Several recreational pursuits have become increasingly visible and more organized in Larose Forest. Ski Larose now has 18 kilometres of groomed trails, maps, toilet facilities and a website. Sled dog teams are nothing new in Larose, but a new organization, Mush Larose, has assumed responsibility for maintaining the winter trails for this increasingly popular pursuit. Of course snowmobiling is the most visible winter activity and the Eastern Ontario chapter of the Ontario Federation of Snowmobile Clubs (OFSC) maintains many groomed trails in Larose, more of which are now patrolled. ATVs have always used the forest, especially on weekends. However, they have now joined the ranks of the above organized pursuits under the banner of the Ontario Federation of All Terrain Vehicle Clubs and some trails now sport their small metal signs. Whether this means that ATV use will be more closely monitored remains to be seen (but I hope so). One good thing that might arise from this is the pressure to keep them off of trails posted “No Motor Vehicles Allowed,” which in the past they’ve blithely ignored. As stated before (Hanrahan 2004), the forest is big enough that many recreational pursuits can be followed without undue conflict, particularly if a modicum of respect is used.

Foundation of Grant school

Cultural history

At one time the settlement of Grant was a thriving little community with cheese factory, post office, houses, school and church. Today, you would be hard pressed to find any signs of human habitation, apart from the small Grant Cemetery and foundations of church and school. Larose Forest now covers the site, a fascinating example of nature reclaiming her own, with help, of course, from the tree planters. Local historian, Alexandra de Quimper, has written a book about Grant and conducts guided tours in Larose, during which she brings the community back to life. The OFNC held its first successful “Walk-&-Talk” tour with Alexandra last year and a second one on May 10th.

Grant Cemetery

Research, etc.

To the best of my knowledge little or no long-term research has been done in Larose in the past. The UCPR appears open to the promotion of scientific research in Larose, and it will be interesting to see what direction, if any, this takes in the near future. Stay tuned! Breeding birds have been well surveyed over the last five years (2001-2005) as part of the Ontario Breeding Bird Atlas project (2001-2005). In 1989 a Forest Bird Monitoring Program (FBMP) site was set up in the forest and monitored variably until recent years. Now, consistent monitoring is being done. As noted above, a vascular plant survey was done during the summer of 2004. Joyce and Allan Reddoch have monitored the status of orchid colonies in Larose for over 20 years, Therefore, some interesting and important work has certainly been done. During the fall of 2005, two Carleton University Students examined the vulnerability of Larose Forest to continued development pressures, using this forest as an example of how forests throughout Ontario are not adequately protected (Murphy and Sine 2005). There is certainly scope for many and varied projects in Larose and perhaps local universities will become more involved in the future.

Larose Forest BioBlitz

A BioBlitz is a quick inventory or assessment of the variety of flora and fauna found in a defined area over a 24 hour period. The first BioBlitz in the Ottawa area was held in Vincent Massey Park, the Fletcher Wildlife Garden and surrounding areas in 1997 (Vitols and Hamilton).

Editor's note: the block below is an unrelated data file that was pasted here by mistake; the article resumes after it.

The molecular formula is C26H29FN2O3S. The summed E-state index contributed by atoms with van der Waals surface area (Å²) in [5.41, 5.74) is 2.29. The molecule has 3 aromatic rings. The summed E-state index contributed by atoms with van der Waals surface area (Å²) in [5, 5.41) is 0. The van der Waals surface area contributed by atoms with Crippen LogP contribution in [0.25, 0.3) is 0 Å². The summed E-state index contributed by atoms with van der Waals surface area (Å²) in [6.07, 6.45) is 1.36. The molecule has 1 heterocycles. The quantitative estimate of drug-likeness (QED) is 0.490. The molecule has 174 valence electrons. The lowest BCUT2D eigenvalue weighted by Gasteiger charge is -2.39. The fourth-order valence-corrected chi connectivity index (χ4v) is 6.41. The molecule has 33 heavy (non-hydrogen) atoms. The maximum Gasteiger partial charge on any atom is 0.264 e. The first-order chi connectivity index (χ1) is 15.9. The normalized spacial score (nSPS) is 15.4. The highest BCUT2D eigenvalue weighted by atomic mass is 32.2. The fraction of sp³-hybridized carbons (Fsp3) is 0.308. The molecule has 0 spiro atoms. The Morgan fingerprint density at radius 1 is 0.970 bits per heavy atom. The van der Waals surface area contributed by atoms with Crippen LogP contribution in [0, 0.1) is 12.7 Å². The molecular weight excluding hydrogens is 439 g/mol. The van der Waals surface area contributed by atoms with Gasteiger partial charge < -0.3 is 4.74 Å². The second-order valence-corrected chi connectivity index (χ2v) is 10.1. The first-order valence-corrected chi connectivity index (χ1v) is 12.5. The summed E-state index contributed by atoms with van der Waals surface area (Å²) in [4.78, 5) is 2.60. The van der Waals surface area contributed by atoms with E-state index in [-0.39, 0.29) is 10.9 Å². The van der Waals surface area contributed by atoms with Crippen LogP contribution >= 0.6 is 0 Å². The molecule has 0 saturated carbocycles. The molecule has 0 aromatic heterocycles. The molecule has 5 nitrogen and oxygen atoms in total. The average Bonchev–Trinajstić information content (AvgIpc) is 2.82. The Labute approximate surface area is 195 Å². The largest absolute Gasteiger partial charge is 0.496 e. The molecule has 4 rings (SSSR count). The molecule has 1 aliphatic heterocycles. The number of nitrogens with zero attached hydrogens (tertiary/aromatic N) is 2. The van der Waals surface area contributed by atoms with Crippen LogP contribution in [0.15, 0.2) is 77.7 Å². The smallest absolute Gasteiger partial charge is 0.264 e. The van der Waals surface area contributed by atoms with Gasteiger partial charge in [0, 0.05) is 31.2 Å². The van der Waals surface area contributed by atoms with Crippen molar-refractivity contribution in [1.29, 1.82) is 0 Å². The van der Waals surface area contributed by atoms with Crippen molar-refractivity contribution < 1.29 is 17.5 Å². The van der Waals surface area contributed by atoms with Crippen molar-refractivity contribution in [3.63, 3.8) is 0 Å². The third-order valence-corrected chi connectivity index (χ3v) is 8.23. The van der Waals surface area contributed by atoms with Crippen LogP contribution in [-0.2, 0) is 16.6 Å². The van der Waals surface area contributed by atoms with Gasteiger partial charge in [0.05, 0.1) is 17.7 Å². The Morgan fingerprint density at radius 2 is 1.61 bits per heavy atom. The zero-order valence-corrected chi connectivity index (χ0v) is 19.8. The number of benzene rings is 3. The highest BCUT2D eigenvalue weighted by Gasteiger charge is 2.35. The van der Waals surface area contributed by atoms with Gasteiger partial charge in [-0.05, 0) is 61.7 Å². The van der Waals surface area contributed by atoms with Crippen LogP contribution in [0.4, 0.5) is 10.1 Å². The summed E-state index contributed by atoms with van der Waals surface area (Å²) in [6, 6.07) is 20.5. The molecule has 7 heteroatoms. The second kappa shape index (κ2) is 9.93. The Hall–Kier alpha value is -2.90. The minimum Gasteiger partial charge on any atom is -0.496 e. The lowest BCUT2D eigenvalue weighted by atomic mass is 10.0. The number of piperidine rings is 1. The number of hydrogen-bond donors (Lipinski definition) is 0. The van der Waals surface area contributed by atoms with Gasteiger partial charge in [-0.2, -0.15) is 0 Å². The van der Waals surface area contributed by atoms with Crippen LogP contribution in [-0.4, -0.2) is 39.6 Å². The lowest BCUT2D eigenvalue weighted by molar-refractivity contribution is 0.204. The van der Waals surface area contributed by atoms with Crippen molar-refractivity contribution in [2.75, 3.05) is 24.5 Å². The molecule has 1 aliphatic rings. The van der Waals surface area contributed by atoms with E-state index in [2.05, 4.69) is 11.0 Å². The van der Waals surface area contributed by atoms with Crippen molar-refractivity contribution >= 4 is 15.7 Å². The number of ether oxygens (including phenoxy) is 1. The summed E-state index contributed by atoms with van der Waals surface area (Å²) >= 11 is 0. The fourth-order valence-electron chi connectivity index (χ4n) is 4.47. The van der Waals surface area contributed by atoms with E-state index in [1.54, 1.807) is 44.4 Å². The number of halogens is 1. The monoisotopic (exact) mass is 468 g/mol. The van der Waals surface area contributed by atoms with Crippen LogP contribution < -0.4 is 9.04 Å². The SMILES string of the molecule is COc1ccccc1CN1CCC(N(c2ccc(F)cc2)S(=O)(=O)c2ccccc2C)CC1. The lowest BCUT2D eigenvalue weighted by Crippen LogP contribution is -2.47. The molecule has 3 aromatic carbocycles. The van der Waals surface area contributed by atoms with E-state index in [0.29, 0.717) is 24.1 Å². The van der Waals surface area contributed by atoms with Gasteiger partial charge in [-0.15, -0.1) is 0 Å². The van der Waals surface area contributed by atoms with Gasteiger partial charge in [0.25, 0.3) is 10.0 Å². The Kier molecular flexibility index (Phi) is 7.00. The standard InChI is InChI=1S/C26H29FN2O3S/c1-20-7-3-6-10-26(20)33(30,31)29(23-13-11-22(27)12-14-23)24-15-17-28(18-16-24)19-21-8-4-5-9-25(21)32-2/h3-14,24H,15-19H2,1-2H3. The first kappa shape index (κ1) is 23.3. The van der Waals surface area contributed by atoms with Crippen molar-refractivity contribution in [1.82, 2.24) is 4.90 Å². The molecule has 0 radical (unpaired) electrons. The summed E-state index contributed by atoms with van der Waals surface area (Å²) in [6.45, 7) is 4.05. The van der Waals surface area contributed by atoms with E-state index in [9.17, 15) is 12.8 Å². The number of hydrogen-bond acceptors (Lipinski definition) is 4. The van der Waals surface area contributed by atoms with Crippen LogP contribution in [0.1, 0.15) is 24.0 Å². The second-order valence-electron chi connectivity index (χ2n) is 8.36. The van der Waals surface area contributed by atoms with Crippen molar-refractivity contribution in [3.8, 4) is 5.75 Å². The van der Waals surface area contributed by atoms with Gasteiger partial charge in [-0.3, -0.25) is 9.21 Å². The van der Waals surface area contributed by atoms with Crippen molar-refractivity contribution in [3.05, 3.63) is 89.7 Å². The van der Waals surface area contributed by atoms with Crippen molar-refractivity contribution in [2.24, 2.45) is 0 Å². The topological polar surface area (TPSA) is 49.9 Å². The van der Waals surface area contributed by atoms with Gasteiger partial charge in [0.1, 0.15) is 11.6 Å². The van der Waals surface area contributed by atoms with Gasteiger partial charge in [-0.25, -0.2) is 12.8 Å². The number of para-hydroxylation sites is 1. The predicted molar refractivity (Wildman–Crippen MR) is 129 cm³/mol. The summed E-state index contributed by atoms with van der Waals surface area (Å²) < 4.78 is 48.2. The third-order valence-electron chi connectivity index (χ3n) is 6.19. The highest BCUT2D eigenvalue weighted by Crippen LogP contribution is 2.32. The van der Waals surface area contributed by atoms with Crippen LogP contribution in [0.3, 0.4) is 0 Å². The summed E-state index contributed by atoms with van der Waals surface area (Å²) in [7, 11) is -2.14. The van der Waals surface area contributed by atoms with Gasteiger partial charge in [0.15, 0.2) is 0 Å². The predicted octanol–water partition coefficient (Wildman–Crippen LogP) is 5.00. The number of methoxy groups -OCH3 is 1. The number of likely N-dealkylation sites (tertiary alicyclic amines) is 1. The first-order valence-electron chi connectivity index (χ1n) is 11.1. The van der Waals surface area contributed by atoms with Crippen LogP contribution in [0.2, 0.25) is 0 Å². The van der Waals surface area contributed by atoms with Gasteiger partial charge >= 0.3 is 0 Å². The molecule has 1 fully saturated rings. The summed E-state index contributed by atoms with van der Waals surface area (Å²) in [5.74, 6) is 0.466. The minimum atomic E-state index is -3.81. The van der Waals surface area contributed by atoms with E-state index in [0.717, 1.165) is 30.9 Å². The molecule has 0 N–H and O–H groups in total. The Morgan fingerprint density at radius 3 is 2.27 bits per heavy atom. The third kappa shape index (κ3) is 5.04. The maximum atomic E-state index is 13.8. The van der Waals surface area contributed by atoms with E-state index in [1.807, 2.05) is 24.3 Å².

This year, 2006, a BioBlitz will be held in Larose Forest, organized by the Prescott-Russell Stewardship Council. Because so little work has been done in Larose, particularly as noted above, on insects, spiders, bryophytes, fungi, etc. this will be a really exciting day of discovery. Details have not been finalized yet, but it will most likely be held in mid-June. We’re looking for volunteers with a good knowledge of flora and fauna. Please consider joining in and helping us discover more about this remarkable forest. More information is on the OFNC website, or you can contact me at for updates. [See Larose Forest Bioblitz 2006]

The future

Until Larose Forest gains some form of strong protected status through the UCPR Official Plan, it will be vulnerable to development pressures. Several times in recent months staff and politicians have called the forest “a jewel”. The UCPR website calls the forest ” a unique resource” and states that it is important to ensure that “according to its mission, the Larose Forest gains a key place which will permit the promotion of the Larose Forest as being the natural reserve of the region of Prescott and Russell.” The wording is a bit ambiguous, nevertheless it seems the United Counties recognize the natural heritage value of Larose. However, the new Official Plan, now up for review, needs to state explicitly that the forest will be permanently protected. No ambiguities in wording. Ghislaine Rozon, the driving force behind the move to preserve and protect the forest from day one, has been working on sensible recommendations for the new UCPR Official Plan. Let us hope that the United Counties listen.

Acknowledgements. Many thanks to all the people who have worked so hard to protect Larose Forest over the last 4 years, particularly the appellants in the OMB hearing who endured financial loss for a cause they believed in, and special thanks to Ghislaine Rozon for dedication to the cause and for never saying “I can’t”.


  • de Quimper, Alexandra. 2002. Grant. The People, the Settlement, the Story. Self-published.
  • Hanrahan, Christine. 2004. The Larose Forest. Trail & Landscape 38(1): 3-19.
  • Murphy, Samantha and Meggan Sine. 2005. Assessing the Vulnerability of the Larose Forest. Unpublished report, prepared for Carleton University, 67 pp.
  • Vitols, Kristjan and Heather Hamilton. 1998. The Great Canadian Bio-blitz. Trail & Landscape 32(1): 13-32.